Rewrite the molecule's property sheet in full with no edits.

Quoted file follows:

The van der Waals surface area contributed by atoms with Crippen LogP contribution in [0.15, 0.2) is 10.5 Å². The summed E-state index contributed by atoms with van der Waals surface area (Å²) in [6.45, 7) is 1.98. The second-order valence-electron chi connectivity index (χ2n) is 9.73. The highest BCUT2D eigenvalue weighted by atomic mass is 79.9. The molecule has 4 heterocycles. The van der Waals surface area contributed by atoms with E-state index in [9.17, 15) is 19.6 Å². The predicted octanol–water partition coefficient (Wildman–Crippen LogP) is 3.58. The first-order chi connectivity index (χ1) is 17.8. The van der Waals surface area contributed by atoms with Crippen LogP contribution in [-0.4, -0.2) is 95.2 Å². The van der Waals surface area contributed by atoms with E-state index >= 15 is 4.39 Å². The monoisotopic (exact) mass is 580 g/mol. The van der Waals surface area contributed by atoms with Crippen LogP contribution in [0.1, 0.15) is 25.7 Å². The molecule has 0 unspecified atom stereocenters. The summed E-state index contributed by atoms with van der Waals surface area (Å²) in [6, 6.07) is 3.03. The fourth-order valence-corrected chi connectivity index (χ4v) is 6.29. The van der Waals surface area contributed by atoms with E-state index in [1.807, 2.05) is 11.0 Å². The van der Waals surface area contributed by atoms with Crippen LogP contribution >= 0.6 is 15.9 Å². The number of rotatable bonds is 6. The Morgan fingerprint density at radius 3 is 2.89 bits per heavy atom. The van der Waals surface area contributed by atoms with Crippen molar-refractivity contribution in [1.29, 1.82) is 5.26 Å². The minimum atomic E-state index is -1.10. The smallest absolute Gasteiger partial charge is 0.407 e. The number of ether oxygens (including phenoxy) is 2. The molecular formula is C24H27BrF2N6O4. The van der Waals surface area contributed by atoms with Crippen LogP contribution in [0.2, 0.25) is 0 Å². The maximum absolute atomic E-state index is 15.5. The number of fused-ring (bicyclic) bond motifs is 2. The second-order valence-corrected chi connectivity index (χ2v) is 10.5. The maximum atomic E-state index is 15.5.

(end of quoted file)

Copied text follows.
The van der Waals surface area contributed by atoms with Crippen LogP contribution in [0.15, 0.2) is 10.5 Å². The summed E-state index contributed by atoms with van der Waals surface area (Å²) in [6.45, 7) is 1.98. The second-order valence-electron chi connectivity index (χ2n) is 9.73. The highest BCUT2D eigenvalue weighted by atomic mass is 79.9. The molecule has 4 heterocycles. The van der Waals surface area contributed by atoms with E-state index in [9.17, 15) is 19.6 Å². The predicted octanol–water partition coefficient (Wildman–Crippen LogP) is 3.58. The first-order chi connectivity index (χ1) is 17.8. The van der Waals surface area contributed by atoms with Crippen LogP contribution in [-0.4, -0.2) is 95.2 Å². The van der Waals surface area contributed by atoms with E-state index >= 15 is 4.39 Å². The monoisotopic (exact) mass is 580 g/mol. The van der Waals surface area contributed by atoms with Crippen LogP contribution in [0.1, 0.15) is 25.7 Å². The molecule has 0 unspecified atom stereocenters. The summed E-state index contributed by atoms with van der Waals surface area (Å²) in [6, 6.07) is 3.03. The fourth-order valence-corrected chi connectivity index (χ4v) is 6.29. The van der Waals surface area contributed by atoms with E-state index in [1.807, 2.05) is 11.0 Å². The van der Waals surface area contributed by atoms with Crippen LogP contribution >= 0.6 is 15.9 Å². The number of rotatable bonds is 6. The Morgan fingerprint density at radius 3 is 2.89 bits per heavy atom. The van der Waals surface area contributed by atoms with Crippen molar-refractivity contribution in [1.29, 1.82) is 5.26 Å². The minimum atomic E-state index is -1.10. The smallest absolute Gasteiger partial charge is 0.407 e. The number of ether oxygens (including phenoxy) is 2. The molecular formula is C24H27BrF2N6O4. The van der Waals surface area contributed by atoms with Crippen LogP contribution in [0.2, 0.25) is 0 Å². The maximum absolute atomic E-state index is 15.5. The number of fused-ring (bicyclic) bond motifs is 2. The second-order valence-corrected chi connectivity index (χ2v) is 10.5. The maximum atomic E-state index is 15.5.